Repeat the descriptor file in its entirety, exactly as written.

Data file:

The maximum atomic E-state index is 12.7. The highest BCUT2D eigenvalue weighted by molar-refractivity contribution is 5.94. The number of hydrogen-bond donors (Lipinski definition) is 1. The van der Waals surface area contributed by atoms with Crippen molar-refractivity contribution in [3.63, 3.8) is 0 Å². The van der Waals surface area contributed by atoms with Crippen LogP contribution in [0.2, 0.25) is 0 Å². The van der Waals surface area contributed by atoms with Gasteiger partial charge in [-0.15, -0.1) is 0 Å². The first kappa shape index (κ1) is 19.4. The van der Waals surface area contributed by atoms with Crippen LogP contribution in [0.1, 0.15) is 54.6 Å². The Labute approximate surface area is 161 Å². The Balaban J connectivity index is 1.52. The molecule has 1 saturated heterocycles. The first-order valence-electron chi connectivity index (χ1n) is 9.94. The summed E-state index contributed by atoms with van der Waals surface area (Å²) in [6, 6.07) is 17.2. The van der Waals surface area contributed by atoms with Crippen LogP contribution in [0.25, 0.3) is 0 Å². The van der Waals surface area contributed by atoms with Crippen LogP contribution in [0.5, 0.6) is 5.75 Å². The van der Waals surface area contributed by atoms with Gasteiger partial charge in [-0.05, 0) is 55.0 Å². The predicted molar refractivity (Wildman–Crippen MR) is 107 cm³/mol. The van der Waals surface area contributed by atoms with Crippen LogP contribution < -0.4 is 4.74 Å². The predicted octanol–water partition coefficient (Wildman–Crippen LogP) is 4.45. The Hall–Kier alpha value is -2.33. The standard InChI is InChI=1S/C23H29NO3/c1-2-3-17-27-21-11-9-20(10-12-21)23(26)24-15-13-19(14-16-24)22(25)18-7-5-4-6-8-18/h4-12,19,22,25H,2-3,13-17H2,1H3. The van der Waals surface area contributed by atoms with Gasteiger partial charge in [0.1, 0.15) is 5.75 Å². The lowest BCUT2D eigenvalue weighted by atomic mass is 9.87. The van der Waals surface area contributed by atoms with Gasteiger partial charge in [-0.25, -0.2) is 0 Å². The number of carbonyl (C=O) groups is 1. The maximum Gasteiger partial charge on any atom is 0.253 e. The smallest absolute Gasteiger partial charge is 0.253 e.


The maximum atomic E-state index is 12.7. The highest BCUT2D eigenvalue weighted by molar-refractivity contribution is 5.94. The number of hydrogen-bond donors (Lipinski definition) is 1. The van der Waals surface area contributed by atoms with Crippen molar-refractivity contribution in [3.63, 3.8) is 0 Å². The van der Waals surface area contributed by atoms with Crippen LogP contribution in [0.2, 0.25) is 0 Å². The van der Waals surface area contributed by atoms with Gasteiger partial charge in [-0.15, -0.1) is 0 Å². The first kappa shape index (κ1) is 19.4. The van der Waals surface area contributed by atoms with Crippen LogP contribution in [0.1, 0.15) is 54.6 Å². The Labute approximate surface area is 161 Å². The Balaban J connectivity index is 1.52. The molecule has 1 saturated heterocycles. The first-order valence-electron chi connectivity index (χ1n) is 9.94. The summed E-state index contributed by atoms with van der Waals surface area (Å²) in [6, 6.07) is 17.2. The van der Waals surface area contributed by atoms with Crippen LogP contribution in [0.25, 0.3) is 0 Å². The van der Waals surface area contributed by atoms with Crippen LogP contribution in [0.5, 0.6) is 5.75 Å². The van der Waals surface area contributed by atoms with Gasteiger partial charge in [-0.05, 0) is 55.0 Å². The predicted molar refractivity (Wildman–Crippen MR) is 107 cm³/mol. The van der Waals surface area contributed by atoms with Crippen LogP contribution < -0.4 is 4.74 Å². The predicted octanol–water partition coefficient (Wildman–Crippen LogP) is 4.45. The Hall–Kier alpha value is -2.33. The standard InChI is InChI=1S/C23H29NO3/c1-2-3-17-27-21-11-9-20(10-12-21)23(26)24-15-13-19(14-16-24)22(25)18-7-5-4-6-8-18/h4-12,19,22,25H,2-3,13-17H2,1H3. The van der Waals surface area contributed by atoms with Gasteiger partial charge in [0.1, 0.15) is 5.75 Å². The lowest BCUT2D eigenvalue weighted by atomic mass is 9.87. The van der Waals surface area contributed by atoms with Gasteiger partial charge in [-0.25, -0.2) is 0 Å². The number of carbonyl (C=O) groups is 1. The maximum Gasteiger partial charge on any atom is 0.253 e. The smallest absolute Gasteiger partial charge is 0.253 e.